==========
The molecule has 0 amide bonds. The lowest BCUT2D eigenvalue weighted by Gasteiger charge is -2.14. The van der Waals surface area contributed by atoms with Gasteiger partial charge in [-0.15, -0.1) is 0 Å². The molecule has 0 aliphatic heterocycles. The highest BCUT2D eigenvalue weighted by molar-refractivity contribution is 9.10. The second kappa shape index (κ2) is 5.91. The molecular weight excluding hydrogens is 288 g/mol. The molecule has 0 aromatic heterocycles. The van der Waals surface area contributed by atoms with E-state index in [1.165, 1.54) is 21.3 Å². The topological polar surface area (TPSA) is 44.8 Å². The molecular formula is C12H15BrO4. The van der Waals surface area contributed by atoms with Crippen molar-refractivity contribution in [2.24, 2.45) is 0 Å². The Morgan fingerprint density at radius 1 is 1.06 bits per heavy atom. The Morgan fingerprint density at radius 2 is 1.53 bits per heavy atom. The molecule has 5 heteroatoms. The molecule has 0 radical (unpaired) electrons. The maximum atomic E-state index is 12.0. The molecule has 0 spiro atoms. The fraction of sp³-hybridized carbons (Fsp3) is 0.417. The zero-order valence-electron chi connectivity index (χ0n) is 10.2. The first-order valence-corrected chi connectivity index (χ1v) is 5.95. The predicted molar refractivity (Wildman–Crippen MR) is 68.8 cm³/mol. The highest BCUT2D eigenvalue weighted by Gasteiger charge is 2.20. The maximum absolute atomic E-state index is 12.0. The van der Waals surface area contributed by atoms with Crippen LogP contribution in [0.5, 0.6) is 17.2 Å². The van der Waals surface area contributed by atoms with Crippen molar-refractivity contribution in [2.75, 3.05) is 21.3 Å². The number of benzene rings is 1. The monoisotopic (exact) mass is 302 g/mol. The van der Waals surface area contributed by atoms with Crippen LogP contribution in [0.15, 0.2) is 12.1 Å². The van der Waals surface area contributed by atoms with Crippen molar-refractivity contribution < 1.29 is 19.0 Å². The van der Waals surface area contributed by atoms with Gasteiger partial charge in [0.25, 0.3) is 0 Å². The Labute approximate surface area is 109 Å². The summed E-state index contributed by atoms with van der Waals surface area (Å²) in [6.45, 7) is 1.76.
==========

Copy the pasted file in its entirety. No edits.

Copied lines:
The molecule has 0 amide bonds. The lowest BCUT2D eigenvalue weighted by Gasteiger charge is -2.14. The van der Waals surface area contributed by atoms with Gasteiger partial charge in [-0.15, -0.1) is 0 Å². The molecule has 0 aliphatic heterocycles. The highest BCUT2D eigenvalue weighted by molar-refractivity contribution is 9.10. The second kappa shape index (κ2) is 5.91. The molecular weight excluding hydrogens is 288 g/mol. The molecule has 0 aromatic heterocycles. The van der Waals surface area contributed by atoms with E-state index in [1.165, 1.54) is 21.3 Å². The topological polar surface area (TPSA) is 44.8 Å². The molecular formula is C12H15BrO4. The van der Waals surface area contributed by atoms with Crippen molar-refractivity contribution in [2.24, 2.45) is 0 Å². The Morgan fingerprint density at radius 1 is 1.06 bits per heavy atom. The Morgan fingerprint density at radius 2 is 1.53 bits per heavy atom. The molecule has 5 heteroatoms. The molecule has 0 radical (unpaired) electrons. The maximum atomic E-state index is 12.0. The molecule has 0 spiro atoms. The fraction of sp³-hybridized carbons (Fsp3) is 0.417. The zero-order valence-electron chi connectivity index (χ0n) is 10.2. The first-order valence-corrected chi connectivity index (χ1v) is 5.95. The predicted molar refractivity (Wildman–Crippen MR) is 68.8 cm³/mol. The highest BCUT2D eigenvalue weighted by Gasteiger charge is 2.20. The maximum absolute atomic E-state index is 12.0. The van der Waals surface area contributed by atoms with Crippen LogP contribution in [0.5, 0.6) is 17.2 Å². The van der Waals surface area contributed by atoms with Crippen molar-refractivity contribution in [2.75, 3.05) is 21.3 Å². The number of benzene rings is 1. The monoisotopic (exact) mass is 302 g/mol. The van der Waals surface area contributed by atoms with Crippen LogP contribution in [0.15, 0.2) is 12.1 Å². The van der Waals surface area contributed by atoms with Crippen molar-refractivity contribution < 1.29 is 19.0 Å². The van der Waals surface area contributed by atoms with Gasteiger partial charge in [0.25, 0.3) is 0 Å². The Labute approximate surface area is 109 Å². The summed E-state index contributed by atoms with van der Waals surface area (Å²) in [6.45, 7) is 1.76.